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Dracut is an initramfs infrastructure and aims to have as little as possible hard-coded into the initramfs. It originated from the Fedora Project and was ported to Gentoo in the 2010 Google Summer of Code. For more detailed information, refer to the documentation at kernel.org.


Before you can use the images generated by dracut, your kernel must include initramfs support. The ebuild will warn you if your kernel is missing the required options:

KERNEL Enabling the initramfs (CONFIG_BLK_DEV_INITRD and CONFIG_DEVTMPFS respectively)
General setup  --->
      [*] Initial RAM filesystem and RAM disk (initramfs/initrd) support
   Device Drivers --->
      Generic Driver Options --->
         [*] Maintain a devtmpfs filesystem to mount at /dev

Certain dracut modules also require additional dependencies to function. A list of optional dependencies is listed at the end of the installation. The DRACUT_MODULES variable in make.conf is no longer used.

root #emerge --ask sys-kernel/dracut

Building an initramfs image

Default images

Once you have installed dracut, you can use it to build an initramfs image. The simplest way to do this is to just run

root #mount /boot
root #dracut

The initramfs image created this way is a generic image, which will include all installed modules and system tools that it can find, suitable for booting a variety of machines. If you are producing an initramfs for just a single machine, you can specify that dracut should go into host-only mode:

root #dracut --hostonly

The produced image will contain only those elements used by the local machine for booting. Certain modules behave differently in host-only mode. The kernel-modules module, for example, will only include the tools and modules used by the current rootfs file system, and the i18n module will install the fonts and keymaps for the local machine. Otherwise, every available file system, font, etc. would be included. You can set hostonly mode as the default in /etc/dracut.conf.

By default, dracut will produce an image suitable for booting the currently active kernel; it will pull the kernel modules needed for that kernel, etc. The image will be written in a file called /boot/initramfs-<kernel version>.img. You can override both options by specifying a new file name and kernel version on the command line, in that order. Both parameters are optional, but if you want to override the kernel version and keep the default file name you need to pass a placeholder empty string as the first parameter:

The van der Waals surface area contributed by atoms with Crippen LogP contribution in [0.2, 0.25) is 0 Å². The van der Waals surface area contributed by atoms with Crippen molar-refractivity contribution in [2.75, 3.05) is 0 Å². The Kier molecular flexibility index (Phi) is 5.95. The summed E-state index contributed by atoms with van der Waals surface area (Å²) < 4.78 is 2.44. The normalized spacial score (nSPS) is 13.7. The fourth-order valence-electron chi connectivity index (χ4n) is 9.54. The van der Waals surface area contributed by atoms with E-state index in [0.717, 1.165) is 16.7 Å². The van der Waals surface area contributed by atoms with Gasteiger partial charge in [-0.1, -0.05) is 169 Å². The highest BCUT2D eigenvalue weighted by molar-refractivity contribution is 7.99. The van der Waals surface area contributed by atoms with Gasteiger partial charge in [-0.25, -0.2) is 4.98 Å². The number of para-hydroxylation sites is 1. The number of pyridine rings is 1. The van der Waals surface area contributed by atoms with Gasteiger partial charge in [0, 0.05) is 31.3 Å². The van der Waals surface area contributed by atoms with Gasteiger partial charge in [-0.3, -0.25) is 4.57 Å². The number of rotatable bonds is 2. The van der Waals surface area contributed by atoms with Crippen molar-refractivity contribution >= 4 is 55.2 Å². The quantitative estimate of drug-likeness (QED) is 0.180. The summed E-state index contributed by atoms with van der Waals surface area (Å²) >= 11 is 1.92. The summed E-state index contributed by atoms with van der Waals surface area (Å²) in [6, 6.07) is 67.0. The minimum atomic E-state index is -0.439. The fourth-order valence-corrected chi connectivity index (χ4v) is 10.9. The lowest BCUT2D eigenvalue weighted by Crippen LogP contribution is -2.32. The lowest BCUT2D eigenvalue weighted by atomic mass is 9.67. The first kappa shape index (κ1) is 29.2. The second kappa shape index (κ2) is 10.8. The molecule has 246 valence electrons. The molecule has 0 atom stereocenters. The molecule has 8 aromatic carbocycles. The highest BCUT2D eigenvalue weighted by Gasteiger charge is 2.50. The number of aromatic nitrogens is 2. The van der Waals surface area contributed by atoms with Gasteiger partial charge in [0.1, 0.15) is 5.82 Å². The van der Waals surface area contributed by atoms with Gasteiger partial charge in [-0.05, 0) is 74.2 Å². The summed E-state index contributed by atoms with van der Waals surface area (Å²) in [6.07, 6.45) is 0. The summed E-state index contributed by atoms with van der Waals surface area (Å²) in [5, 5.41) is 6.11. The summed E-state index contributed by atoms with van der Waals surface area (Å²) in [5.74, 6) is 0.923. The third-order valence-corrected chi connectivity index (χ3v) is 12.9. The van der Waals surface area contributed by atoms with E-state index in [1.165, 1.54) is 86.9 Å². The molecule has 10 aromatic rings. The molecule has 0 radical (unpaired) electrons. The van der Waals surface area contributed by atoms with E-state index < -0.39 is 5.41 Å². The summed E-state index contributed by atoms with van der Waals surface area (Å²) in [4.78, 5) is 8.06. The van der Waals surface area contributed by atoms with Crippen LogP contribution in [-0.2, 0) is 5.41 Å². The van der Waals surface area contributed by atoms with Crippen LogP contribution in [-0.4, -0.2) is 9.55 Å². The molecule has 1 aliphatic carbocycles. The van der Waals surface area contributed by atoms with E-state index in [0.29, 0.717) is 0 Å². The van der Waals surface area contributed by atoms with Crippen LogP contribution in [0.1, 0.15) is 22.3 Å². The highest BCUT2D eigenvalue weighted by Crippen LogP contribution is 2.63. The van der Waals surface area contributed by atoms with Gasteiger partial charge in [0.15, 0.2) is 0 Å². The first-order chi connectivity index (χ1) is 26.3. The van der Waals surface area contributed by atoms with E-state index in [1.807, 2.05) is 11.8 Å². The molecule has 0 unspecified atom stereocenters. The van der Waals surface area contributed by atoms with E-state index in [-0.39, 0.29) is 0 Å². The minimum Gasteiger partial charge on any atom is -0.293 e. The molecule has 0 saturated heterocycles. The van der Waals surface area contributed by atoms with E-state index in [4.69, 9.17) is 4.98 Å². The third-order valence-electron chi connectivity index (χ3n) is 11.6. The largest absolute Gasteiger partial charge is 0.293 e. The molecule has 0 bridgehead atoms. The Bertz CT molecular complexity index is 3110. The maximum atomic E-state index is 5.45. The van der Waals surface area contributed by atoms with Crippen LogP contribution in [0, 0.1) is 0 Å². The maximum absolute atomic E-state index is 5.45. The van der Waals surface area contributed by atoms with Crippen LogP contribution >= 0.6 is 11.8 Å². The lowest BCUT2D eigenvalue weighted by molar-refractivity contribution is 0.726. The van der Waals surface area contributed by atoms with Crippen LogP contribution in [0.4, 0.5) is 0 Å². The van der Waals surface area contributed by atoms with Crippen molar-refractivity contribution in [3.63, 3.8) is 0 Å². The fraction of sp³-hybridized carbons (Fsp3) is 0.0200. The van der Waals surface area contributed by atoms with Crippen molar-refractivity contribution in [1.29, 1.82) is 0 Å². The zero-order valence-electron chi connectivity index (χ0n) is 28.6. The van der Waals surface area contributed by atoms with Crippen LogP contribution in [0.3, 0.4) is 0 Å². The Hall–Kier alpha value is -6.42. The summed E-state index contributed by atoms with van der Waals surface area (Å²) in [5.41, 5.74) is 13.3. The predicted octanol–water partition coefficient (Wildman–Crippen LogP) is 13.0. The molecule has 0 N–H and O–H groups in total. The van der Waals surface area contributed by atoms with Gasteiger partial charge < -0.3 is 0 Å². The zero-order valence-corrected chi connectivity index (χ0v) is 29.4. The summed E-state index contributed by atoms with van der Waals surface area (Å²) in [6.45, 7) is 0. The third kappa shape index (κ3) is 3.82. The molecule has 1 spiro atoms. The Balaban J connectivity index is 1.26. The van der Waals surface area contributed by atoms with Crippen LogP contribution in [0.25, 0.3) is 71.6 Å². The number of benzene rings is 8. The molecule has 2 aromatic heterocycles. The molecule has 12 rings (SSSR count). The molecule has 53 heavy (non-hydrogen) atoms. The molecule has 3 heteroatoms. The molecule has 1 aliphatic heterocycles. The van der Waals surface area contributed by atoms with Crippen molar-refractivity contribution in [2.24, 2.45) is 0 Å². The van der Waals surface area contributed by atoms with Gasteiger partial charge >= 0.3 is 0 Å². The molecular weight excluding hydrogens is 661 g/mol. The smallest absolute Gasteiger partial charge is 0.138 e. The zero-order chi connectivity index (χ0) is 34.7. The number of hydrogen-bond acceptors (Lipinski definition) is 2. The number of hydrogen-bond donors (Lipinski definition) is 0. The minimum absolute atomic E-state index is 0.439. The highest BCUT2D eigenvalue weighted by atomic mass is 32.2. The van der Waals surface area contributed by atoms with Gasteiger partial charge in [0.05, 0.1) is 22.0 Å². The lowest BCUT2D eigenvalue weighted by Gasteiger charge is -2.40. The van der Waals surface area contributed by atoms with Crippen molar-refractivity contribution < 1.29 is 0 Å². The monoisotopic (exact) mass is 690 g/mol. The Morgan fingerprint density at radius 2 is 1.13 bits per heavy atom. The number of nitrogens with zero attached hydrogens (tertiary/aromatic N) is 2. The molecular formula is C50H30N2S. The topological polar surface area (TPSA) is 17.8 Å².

root #dracut --hostonly '' 3.2.5-hardened


Dracut installs all available modules though some may need additional dependencies. The purpose of each module is to arrange for files to be included in the final initramfs image. In addition, dracut exposes hooks that run at certain points, which modules can hook into to perform required boot actions.

Adding modules

Dracut comes with a suitable set of default modules (see below). You can override this module list in two ways: command line, or configuration file. Editing your configuration file will set up dracut to be re-run easily when you change kernels or other boot-time options. Options specified in /etc/dracut.conf can be overridden by files in /etc/dracut.conf.d, which are installed by various dracut-aware packages. Both options can be overridden by command-line parameters. The following configuration options deal with the default modules list:

FILE /etc/dracut.conf
# Equivalent to -H

# Equivalent to -m "module module module"
dracutmodules+="dash kernel-modules rootfs-block udev-rules usrmount base fs-lib shutdown"

# Equivalent to -a "module"

# Equivalent to -o "module"

Specifying dracutmodules (or the -m option) will override the entire default list, and install only the modules specified. This can cut down significantly on image size (for example, if you don't need any kernel modules, or i18n support, etc.) If you are not sure which modules you need, you should build one fully-featured image and keep it in /boot while you experiment. If anything goes wrong, you can edit your grub.conf at boot to switch to that.